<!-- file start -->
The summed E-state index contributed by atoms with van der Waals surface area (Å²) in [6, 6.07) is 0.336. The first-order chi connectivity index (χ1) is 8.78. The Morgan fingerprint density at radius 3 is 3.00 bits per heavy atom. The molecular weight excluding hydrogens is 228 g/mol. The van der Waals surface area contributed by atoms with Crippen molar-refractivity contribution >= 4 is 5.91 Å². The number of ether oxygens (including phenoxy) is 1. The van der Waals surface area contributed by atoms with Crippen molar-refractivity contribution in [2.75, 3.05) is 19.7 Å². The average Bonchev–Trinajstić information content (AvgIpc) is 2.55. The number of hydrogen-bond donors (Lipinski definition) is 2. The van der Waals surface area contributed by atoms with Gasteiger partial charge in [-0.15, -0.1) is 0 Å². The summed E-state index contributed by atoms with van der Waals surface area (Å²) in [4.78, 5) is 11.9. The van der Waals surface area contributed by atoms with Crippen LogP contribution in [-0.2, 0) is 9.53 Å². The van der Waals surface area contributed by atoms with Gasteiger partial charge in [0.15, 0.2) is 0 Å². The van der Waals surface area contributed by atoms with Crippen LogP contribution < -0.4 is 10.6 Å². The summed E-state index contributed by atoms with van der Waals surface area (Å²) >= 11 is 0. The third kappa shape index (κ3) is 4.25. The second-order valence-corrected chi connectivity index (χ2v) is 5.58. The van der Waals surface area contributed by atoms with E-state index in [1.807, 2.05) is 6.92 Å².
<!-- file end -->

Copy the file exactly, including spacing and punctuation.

The summed E-state index contributed by atoms with van der Waals surface area (Å²) in [6, 6.07) is 0.336. The first-order chi connectivity index (χ1) is 8.78. The Morgan fingerprint density at radius 3 is 3.00 bits per heavy atom. The molecular weight excluding hydrogens is 228 g/mol. The van der Waals surface area contributed by atoms with Crippen molar-refractivity contribution >= 4 is 5.91 Å². The number of ether oxygens (including phenoxy) is 1. The van der Waals surface area contributed by atoms with Crippen molar-refractivity contribution in [2.75, 3.05) is 19.7 Å². The average Bonchev–Trinajstić information content (AvgIpc) is 2.55. The number of hydrogen-bond donors (Lipinski definition) is 2. The van der Waals surface area contributed by atoms with Gasteiger partial charge in [-0.15, -0.1) is 0 Å². The summed E-state index contributed by atoms with van der Waals surface area (Å²) in [4.78, 5) is 11.9. The van der Waals surface area contributed by atoms with Crippen LogP contribution in [-0.2, 0) is 9.53 Å². The van der Waals surface area contributed by atoms with Gasteiger partial charge in [0.15, 0.2) is 0 Å². The van der Waals surface area contributed by atoms with Crippen LogP contribution < -0.4 is 10.6 Å². The summed E-state index contributed by atoms with van der Waals surface area (Å²) >= 11 is 0. The third kappa shape index (κ3) is 4.25. The second-order valence-corrected chi connectivity index (χ2v) is 5.58. The van der Waals surface area contributed by atoms with E-state index in [1.807, 2.05) is 6.92 Å².